Some readers might remember the jingle from a certain well-known fastfood chain’s 1970s “Have It Your Way” campaign:
“Hold the pickle, hold the lettuce. Special orders don’t upset us. All we ask is that you let us serve it your way.”
The company was seeking to differentiate itself from a better known competitor by embracing customer participation through personalized hamburgers.
Today, businesses can embrace customer participation digitally, empowering customers to take control of part of the supply chain themselves by taking advantage of hyper-personalized recommendations, products, and services. “Serve yourself, your way,” might be a modern mantra.
I recently wrote about how growing to digital maturity—from doing digital to being digital—reorients the enterprise toward building customer loyalty. That in leads to greater revenues, a better reputation, and improved employee satisfaction. The defining characteristic of businesses that are digitally mature is customer-centricity.
Digital businesses embrace customer-centricity—or autonomy, from the customer’s point-of-view—as a guiding strategy. They use digital tools to redefine how customers interact and engage with each other and the business. Their goal is to enable customers to leverage the company’s assets and capabilities—so that customers can design their own experiences. Digital businesses will even embed customers into previously firewalled-off processes, establishing them as main actors in the value chain.
The bright line test: customer-centricity
Customers often leverage these capabilities in ways that the originating business might never have conceived of—creating more value. This requires organizations to open up their ecosystems and allow new levels of transparency, even if it means cannibalizing a piece (or pieces) of their business.
Such an approach requires a new mindset and attitude toward value creation. Technologies and processes that enable customer autonomy are well-developed at companies that were born digital, and are emerging at more traditionally minded businesses as they look to become that way.
Today’s customers are only beginning to see the potential benefits of customization. It’s not hard to conceive of ways in which customer-preferred configurations and even customer feedback on desirable innovations are filtering back to the factory floor at industries worldwide. 3-D printing shops offer design interfaces and services to customers who wish to create their own products, engineering their own prototypes. Today’s car buyers are “building their own” (even if sales personnel will still submit the order to the manufacturer). It won’t be long before customers’ expectations—both those businesses and consumers—dictate a change in how hard goods are designed, assembled, and shipped, as they customize their own experiences of favored brands.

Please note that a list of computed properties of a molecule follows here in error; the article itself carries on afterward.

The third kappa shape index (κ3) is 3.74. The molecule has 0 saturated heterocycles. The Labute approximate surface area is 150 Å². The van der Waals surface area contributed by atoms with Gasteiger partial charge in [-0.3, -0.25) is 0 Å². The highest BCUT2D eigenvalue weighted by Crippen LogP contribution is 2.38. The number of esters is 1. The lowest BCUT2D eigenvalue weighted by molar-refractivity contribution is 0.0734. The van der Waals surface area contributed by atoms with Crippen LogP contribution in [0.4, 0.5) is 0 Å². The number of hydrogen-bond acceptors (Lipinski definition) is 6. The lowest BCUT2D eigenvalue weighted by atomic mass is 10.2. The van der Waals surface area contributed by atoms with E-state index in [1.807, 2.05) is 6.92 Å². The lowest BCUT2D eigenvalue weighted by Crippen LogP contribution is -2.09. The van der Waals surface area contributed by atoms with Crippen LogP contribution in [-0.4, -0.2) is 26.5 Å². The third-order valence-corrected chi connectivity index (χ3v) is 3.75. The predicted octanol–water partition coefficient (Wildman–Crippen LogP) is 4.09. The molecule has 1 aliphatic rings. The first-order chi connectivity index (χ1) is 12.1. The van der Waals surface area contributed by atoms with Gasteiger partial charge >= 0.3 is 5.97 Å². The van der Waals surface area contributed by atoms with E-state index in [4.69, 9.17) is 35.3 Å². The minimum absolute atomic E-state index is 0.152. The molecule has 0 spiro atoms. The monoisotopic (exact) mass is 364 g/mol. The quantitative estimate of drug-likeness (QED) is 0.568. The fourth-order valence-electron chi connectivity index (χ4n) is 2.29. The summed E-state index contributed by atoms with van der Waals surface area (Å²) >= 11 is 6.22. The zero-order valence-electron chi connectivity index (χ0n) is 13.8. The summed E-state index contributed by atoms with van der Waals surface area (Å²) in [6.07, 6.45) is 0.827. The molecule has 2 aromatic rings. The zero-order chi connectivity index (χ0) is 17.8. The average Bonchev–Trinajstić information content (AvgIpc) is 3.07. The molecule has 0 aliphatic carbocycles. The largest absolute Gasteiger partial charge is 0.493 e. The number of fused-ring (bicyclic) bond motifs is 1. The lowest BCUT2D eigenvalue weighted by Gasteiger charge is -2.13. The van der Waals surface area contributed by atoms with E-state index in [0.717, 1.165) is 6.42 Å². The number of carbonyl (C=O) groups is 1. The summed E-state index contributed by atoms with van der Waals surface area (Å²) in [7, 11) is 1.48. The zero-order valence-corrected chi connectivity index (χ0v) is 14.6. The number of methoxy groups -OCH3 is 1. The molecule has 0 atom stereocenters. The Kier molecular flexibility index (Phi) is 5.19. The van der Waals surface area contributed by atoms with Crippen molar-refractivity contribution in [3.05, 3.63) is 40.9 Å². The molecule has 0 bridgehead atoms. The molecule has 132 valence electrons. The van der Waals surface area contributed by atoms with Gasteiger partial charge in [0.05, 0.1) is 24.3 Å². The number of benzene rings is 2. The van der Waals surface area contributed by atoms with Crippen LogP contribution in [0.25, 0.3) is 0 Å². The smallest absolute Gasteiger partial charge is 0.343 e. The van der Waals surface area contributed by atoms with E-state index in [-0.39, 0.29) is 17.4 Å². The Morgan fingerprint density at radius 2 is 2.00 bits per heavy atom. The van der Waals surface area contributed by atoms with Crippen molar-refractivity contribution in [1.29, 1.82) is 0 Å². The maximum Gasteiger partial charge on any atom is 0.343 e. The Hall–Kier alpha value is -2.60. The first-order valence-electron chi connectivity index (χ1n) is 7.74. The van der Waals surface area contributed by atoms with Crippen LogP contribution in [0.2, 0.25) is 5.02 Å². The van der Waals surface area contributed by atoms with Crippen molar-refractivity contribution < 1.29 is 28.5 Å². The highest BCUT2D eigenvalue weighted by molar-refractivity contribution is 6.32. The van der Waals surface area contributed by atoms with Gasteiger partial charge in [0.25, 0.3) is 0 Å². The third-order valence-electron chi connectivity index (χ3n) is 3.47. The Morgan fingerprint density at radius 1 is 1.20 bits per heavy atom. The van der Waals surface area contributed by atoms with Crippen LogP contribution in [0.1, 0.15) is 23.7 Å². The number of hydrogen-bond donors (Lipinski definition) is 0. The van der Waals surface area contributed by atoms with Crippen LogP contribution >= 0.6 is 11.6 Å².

The many faces of customer autonomy
Customer autonomy is an old concept made new in the digital age. Other examples include:
- Co-innovation: Through the Nike+ social platform, customers share their running experiences with peers, not simply describing to others their experiences but encouraging a dialogue that promotes the Nike brand and provides the shoe company with first-hand design ideas based on real user .
- Sharing economy: Through a platform developed for DHL that uses the flexibility of private couriers to personalize when and where parcels are delivered, customers and businesses can customize their own parcel deliveries—a sharing-economy approach to package delivery for an entire industry.
- Prosumerization: Prosumers are consumers who have adopted digital capability and social media together to create a virtuous proto-business cycle that benefits both buyer and seller. One example: An AirBnB user–called a “community representative” and is not an employee– who proactively provides professional, savvy customer service. Another: Some utilities enable energy customers to become users who produce and consume energy at the same time. Energy customers who reduce their consumption or generate their own can store that excess power and sell it on a peer-to-peer model, significantly reducing energy retail costs. In another such prosumer model, consumers connect on social platforms to coach each other on energy use.
- API-enabled business ecosystems: As devices that are able to leverage digital data scale exponentially, and as social models for new sales channels proliferate, organizations are sitting on a gold mine of information assets. Telecommunication companies were perhaps the first to create API platforms, enabling developers to incorporate telecommunications services into their applications. Today, the “API economy” provides the glue that ties together disparate data and systems, exposing a uniform data layer to the end-customer through devices like smartphones, wearables, and IoT devices.
Isolated digital initiatives and a diluted, cost-focused approach to achieving customer-centricity and personalization won’t enable established enterprises to keep pace with competitors that either were born digital or quickly learned to be from market pioneers. Businesses that are digital to the core focus on a delivering a digitally-defined experience, so customers know where they can “have it their way.”
For myself, as not only a professional engaged in digital technologies, but also an adept modern consumer, I am most impressed by companies that offer me choices along with making choices for me. A personalized customer experience, enabled by digital and augmented by artificial intelligence that harnesses the power of computerization and algorithmic function simplifies my decision-making. It feels personal; it’s also efficient, enabling, even fun.
Interested in learning more? Read my recent article. And I hope you’ll consider sharing with me what approach your organization is using to deliver a customer centric.
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